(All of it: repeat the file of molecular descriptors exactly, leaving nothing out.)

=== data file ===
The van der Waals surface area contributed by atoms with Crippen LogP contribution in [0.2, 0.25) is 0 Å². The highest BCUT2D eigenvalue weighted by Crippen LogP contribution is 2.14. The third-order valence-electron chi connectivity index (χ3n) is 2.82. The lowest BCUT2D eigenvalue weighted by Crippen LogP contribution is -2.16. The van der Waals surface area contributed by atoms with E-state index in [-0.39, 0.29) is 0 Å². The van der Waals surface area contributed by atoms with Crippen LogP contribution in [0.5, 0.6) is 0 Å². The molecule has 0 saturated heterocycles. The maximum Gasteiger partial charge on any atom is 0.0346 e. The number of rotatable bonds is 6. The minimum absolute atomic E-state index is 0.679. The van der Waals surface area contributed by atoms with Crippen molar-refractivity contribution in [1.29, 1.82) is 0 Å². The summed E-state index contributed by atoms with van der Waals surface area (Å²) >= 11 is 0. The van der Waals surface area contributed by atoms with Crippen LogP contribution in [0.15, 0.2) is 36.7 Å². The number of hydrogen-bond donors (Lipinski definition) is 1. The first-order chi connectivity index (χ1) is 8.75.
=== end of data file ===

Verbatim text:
The van der Waals surface area contributed by atoms with Crippen LogP contribution in [0.2, 0.25) is 0 Å². The highest BCUT2D eigenvalue weighted by Crippen LogP contribution is 2.14. The third-order valence-electron chi connectivity index (χ3n) is 2.82. The lowest BCUT2D eigenvalue weighted by Crippen LogP contribution is -2.16. The van der Waals surface area contributed by atoms with E-state index in [-0.39, 0.29) is 0 Å². The van der Waals surface area contributed by atoms with Crippen LogP contribution in [0.5, 0.6) is 0 Å². The molecule has 0 saturated heterocycles. The maximum Gasteiger partial charge on any atom is 0.0346 e. The number of rotatable bonds is 6. The minimum absolute atomic E-state index is 0.679. The van der Waals surface area contributed by atoms with Crippen molar-refractivity contribution in [1.29, 1.82) is 0 Å². The summed E-state index contributed by atoms with van der Waals surface area (Å²) >= 11 is 0. The van der Waals surface area contributed by atoms with Crippen LogP contribution in [0.15, 0.2) is 36.7 Å². The number of hydrogen-bond donors (Lipinski definition) is 1. The first-order chi connectivity index (χ1) is 8.75.